The flexibility of WordPress has always been its strong point. The fact that you can tweak and twist it to your own will with just a bit of knowledge and an extraordinary support from a large community of developers and blogger transformed what initially was a blogging tool into a powerful website CMS, may it be a blog, photoblog, portfolio or simple presentation website.
And since its flexibility is undisputed, the folks at Instinct, a New Zealand development company, took it a little further with their WP e-Commerce plugin.
Here’s what they have to say about their plugin:
The WordPress e-Commerce plugin is a state-of-the-art e-Commerce platform with a focus on aesthetics, web standards and usability. It is both free and priceless at the same time.
Let’s see about that!
If your coding knowledge is limited, you have the chance of getting your own ecommerce website up and running in about 5 minutes, including the download. That’s a big plus.
If offers a wide range of settings for your products, including extra custom fields, product variations, promotions, coupon codes and downloadable products. Again something worth having.
There are many payment gateways that you can use, including PayPal and Google Checkout, and transactions are made safely through SSL connections. To that you can also add downloadable CSV sales reports.
Subscriptions with recurring billing are also available with the purchase of an upgrade module called Gold Cart. Individual bloggers can get a license for $25, while businesses have to check their pockets for $195. Although they are not very specific about these licenses, I suspect that the “business license” simply allows more installations.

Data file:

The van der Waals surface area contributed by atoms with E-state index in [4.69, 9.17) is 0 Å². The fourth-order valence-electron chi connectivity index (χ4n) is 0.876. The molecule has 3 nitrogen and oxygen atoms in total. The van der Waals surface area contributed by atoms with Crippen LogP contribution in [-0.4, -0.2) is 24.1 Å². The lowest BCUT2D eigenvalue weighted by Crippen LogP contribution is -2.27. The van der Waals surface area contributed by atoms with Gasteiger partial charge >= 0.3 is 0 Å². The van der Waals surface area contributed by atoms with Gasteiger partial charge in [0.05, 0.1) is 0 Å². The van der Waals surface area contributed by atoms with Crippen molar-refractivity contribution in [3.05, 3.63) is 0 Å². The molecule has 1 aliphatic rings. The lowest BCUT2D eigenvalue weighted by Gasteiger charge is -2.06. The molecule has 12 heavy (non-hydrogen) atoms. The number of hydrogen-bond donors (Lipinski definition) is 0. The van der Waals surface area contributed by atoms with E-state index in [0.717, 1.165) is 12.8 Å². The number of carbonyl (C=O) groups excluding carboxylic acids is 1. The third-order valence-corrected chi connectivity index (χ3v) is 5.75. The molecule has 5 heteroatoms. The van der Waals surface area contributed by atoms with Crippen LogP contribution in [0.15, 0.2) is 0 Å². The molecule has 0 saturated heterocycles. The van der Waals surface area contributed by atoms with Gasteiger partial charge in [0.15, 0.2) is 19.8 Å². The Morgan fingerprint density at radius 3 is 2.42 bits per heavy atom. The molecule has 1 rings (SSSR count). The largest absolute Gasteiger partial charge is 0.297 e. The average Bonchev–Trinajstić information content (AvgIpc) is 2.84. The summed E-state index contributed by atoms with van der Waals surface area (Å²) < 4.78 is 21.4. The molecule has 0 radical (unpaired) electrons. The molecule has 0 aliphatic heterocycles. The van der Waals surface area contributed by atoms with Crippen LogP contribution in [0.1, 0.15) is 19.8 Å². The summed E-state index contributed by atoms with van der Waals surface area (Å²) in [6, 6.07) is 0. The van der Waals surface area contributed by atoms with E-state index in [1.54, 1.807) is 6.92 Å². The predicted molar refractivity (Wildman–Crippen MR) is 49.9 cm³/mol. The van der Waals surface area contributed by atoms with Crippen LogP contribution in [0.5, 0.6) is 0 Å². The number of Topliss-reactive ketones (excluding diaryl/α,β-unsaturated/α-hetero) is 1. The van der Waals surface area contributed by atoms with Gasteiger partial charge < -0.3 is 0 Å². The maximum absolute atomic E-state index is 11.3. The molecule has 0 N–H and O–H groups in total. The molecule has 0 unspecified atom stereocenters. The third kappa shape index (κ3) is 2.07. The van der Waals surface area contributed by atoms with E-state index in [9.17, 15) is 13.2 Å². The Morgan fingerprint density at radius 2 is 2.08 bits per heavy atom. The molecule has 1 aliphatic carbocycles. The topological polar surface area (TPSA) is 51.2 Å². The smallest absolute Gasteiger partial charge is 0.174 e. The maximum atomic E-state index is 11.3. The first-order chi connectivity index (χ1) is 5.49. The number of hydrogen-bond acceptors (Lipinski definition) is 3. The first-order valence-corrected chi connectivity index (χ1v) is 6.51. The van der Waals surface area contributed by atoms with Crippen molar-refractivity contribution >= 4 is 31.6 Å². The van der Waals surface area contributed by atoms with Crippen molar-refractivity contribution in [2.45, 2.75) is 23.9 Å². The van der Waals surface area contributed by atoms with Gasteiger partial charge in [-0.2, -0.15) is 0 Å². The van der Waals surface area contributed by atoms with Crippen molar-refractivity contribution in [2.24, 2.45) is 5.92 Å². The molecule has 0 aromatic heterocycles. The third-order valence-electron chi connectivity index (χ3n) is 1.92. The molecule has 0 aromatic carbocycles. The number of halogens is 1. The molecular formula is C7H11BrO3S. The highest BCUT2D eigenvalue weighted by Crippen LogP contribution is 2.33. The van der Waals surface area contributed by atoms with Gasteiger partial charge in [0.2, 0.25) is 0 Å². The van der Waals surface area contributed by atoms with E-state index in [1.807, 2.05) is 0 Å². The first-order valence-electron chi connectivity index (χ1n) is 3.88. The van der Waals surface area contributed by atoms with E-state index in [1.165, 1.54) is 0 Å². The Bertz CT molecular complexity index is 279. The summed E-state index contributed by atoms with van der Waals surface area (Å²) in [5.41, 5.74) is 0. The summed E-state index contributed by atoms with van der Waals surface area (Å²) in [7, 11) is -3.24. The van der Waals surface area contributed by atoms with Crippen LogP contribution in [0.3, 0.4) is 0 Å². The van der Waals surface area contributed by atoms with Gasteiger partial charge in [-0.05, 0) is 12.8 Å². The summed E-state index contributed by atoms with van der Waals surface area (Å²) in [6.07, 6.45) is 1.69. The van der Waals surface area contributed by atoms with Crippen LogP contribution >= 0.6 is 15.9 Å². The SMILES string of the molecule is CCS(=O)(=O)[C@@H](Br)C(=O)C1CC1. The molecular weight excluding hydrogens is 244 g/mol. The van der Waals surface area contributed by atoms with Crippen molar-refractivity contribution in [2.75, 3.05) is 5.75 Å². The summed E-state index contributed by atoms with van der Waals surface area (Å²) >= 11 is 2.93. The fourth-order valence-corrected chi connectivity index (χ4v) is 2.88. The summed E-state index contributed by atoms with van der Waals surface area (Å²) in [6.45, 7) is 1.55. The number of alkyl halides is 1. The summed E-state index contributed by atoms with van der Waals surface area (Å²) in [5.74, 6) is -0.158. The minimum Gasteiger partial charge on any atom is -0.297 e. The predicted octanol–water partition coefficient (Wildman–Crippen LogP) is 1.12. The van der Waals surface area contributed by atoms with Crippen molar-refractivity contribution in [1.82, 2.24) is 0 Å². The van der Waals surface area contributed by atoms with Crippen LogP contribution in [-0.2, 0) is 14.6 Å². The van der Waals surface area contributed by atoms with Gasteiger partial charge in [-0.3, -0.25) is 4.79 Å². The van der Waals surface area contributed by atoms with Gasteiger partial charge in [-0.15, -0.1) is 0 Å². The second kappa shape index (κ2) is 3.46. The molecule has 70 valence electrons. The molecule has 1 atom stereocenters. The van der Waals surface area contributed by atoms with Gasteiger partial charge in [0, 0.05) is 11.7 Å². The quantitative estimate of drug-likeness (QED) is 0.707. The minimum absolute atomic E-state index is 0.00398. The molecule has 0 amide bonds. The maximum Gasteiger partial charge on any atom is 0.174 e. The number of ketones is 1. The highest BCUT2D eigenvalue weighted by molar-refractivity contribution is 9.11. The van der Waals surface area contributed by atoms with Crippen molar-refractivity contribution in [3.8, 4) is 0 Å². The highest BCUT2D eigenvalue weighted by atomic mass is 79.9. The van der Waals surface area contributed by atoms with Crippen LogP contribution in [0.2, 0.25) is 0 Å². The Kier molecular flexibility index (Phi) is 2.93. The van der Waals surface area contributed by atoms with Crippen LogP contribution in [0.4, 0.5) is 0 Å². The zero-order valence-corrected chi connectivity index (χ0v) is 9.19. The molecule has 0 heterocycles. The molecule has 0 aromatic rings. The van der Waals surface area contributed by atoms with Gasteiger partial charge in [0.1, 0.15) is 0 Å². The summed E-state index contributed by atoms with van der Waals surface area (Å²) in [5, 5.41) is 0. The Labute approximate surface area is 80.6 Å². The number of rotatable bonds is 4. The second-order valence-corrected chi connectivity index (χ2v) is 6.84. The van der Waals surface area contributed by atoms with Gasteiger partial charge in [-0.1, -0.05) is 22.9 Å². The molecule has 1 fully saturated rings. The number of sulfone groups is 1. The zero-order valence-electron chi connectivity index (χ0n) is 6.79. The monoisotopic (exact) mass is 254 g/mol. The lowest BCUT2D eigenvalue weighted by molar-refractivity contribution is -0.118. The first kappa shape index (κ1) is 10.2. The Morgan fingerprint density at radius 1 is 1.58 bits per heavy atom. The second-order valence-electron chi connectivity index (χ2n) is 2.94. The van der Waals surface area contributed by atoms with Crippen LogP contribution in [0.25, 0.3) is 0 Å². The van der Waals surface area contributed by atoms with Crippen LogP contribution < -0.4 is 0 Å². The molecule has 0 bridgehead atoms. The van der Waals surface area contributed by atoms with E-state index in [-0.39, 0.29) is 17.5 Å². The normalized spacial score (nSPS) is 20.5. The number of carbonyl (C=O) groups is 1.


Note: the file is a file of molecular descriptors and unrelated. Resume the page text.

And to top all the good features, this plugin is free, which is really great.
Until now it sounds like a dream, I know, but let’s check out the downside.
The Bad & the Ugly
The easy part is to install the plugin, but what comes after can prove to be a real nightmare if your knowledge is limited or if you’re a perfectionist.
With the free license, you only get one way to display products in category view, similar to a list. If you need a grid view, you’ll have to get the cash rolling and buy an upgrade. Let’s say that this being a customization, you either do it yourself, or support the developers by buying the grid module.
But what it you decide to do it yourself? Tough luck. You’ll bump into poorly organized code, with insufficient comments. If you’re used to WordPress’ logical file naming structure, you’ll get a headache trying to figure out what goes where. But you’ll get to it… in time.
If your patience runs out you’ll probably look for documentation. Aside from the information you’ll get on how to manage your store, containing most of the plugin’s screens there’s not much to see. There little info on development and integration. And I meen LITTLE.
The community lacks of real official support and most times users do their best answering each other’s questions.
Considering the four years (or so they say) spent developing this solution, I think they should have took a bit to invest into documenting it right, which apparently they did not.
And, after four years, there’s no built-in search capability, at least with the free package. If you try using your regular WordPress search box you’ll get no results, as product entries are stored in a different set of tables, other than WP’s regular ones.
There’s also not widget to simplify the search and if you go into developing themes with WP e-Commerce support, you’ll notice the lack of “template tags”. There are 4 or 5 of them, but mostly not very useful. One template tag per year of development doesn’t seem OK to me. Ohh, but you can have a product search box if you buy the Gold Cart upgrade. It figures.
While the WP e-Commerce WordPress plugin might satisfy the needs of a not so picky user, after 6 hours of continuous tweaking I decided to let it go. I can get a new (not so spectacular, but from scratch) WP Theme up and running in a maximum of 2 hours, so I hate “tweaking” a plugin for almost 6 hours, only to discover more things that need tweaking.
I’m not saying it might not be right for you. I’m just saying that you have to have an open pocket to upgrade and a lot of patience to adjust.
If I were to rate it, I’d say that it is far from being a “state-of-the-art e-Commerce platform” as claimed, but rather a solution for those with low expectations. 3.5 out of 5 stars would be fair for this WordPress plugin, and mostly because of the poor community support and documentation.